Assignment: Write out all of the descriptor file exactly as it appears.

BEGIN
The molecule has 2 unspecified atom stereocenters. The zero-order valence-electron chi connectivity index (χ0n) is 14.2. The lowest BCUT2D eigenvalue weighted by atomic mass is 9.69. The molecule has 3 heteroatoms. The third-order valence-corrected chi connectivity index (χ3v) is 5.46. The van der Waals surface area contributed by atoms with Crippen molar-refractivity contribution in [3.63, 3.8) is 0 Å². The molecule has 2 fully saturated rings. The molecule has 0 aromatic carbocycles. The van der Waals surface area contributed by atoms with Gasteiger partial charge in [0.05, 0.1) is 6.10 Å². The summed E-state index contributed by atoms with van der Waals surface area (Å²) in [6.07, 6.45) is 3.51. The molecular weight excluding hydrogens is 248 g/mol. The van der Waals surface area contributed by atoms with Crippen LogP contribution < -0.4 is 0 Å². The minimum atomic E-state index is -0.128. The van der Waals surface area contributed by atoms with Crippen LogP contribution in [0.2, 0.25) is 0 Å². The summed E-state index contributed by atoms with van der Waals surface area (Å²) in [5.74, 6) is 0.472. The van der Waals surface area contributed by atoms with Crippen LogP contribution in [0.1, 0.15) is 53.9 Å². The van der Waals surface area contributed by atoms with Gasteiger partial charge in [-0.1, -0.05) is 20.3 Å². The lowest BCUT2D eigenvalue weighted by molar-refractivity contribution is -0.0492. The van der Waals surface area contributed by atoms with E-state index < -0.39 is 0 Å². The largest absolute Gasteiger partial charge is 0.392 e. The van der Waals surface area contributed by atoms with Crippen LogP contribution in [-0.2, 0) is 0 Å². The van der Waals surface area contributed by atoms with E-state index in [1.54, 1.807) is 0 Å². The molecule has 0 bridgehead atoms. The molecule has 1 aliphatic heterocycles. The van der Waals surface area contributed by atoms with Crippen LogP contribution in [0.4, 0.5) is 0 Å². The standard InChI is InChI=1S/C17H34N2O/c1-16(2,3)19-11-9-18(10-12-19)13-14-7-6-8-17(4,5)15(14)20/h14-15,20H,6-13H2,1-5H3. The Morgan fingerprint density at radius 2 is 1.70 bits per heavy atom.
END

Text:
The molecule has 2 unspecified atom stereocenters. The zero-order valence-electron chi connectivity index (χ0n) is 14.2. The lowest BCUT2D eigenvalue weighted by atomic mass is 9.69. The molecule has 3 heteroatoms. The third-order valence-corrected chi connectivity index (χ3v) is 5.46. The van der Waals surface area contributed by atoms with Crippen molar-refractivity contribution in [3.63, 3.8) is 0 Å². The molecule has 2 fully saturated rings. The molecule has 0 aromatic carbocycles. The van der Waals surface area contributed by atoms with Gasteiger partial charge in [0.05, 0.1) is 6.10 Å². The summed E-state index contributed by atoms with van der Waals surface area (Å²) in [6.07, 6.45) is 3.51. The molecular weight excluding hydrogens is 248 g/mol. The van der Waals surface area contributed by atoms with Crippen LogP contribution < -0.4 is 0 Å². The minimum atomic E-state index is -0.128. The van der Waals surface area contributed by atoms with Crippen LogP contribution in [0.2, 0.25) is 0 Å². The summed E-state index contributed by atoms with van der Waals surface area (Å²) in [5.74, 6) is 0.472. The van der Waals surface area contributed by atoms with Crippen LogP contribution in [0.1, 0.15) is 53.9 Å². The van der Waals surface area contributed by atoms with Gasteiger partial charge in [-0.1, -0.05) is 20.3 Å². The lowest BCUT2D eigenvalue weighted by molar-refractivity contribution is -0.0492. The van der Waals surface area contributed by atoms with E-state index < -0.39 is 0 Å². The largest absolute Gasteiger partial charge is 0.392 e. The van der Waals surface area contributed by atoms with Crippen LogP contribution in [-0.2, 0) is 0 Å². The van der Waals surface area contributed by atoms with E-state index in [1.54, 1.807) is 0 Å². The molecule has 0 bridgehead atoms. The molecule has 1 aliphatic heterocycles. The van der Waals surface area contributed by atoms with Crippen LogP contribution in [0.4, 0.5) is 0 Å². The standard InChI is InChI=1S/C17H34N2O/c1-16(2,3)19-11-9-18(10-12-19)13-14-7-6-8-17(4,5)15(14)20/h14-15,20H,6-13H2,1-5H3. The Morgan fingerprint density at radius 2 is 1.70 bits per heavy atom.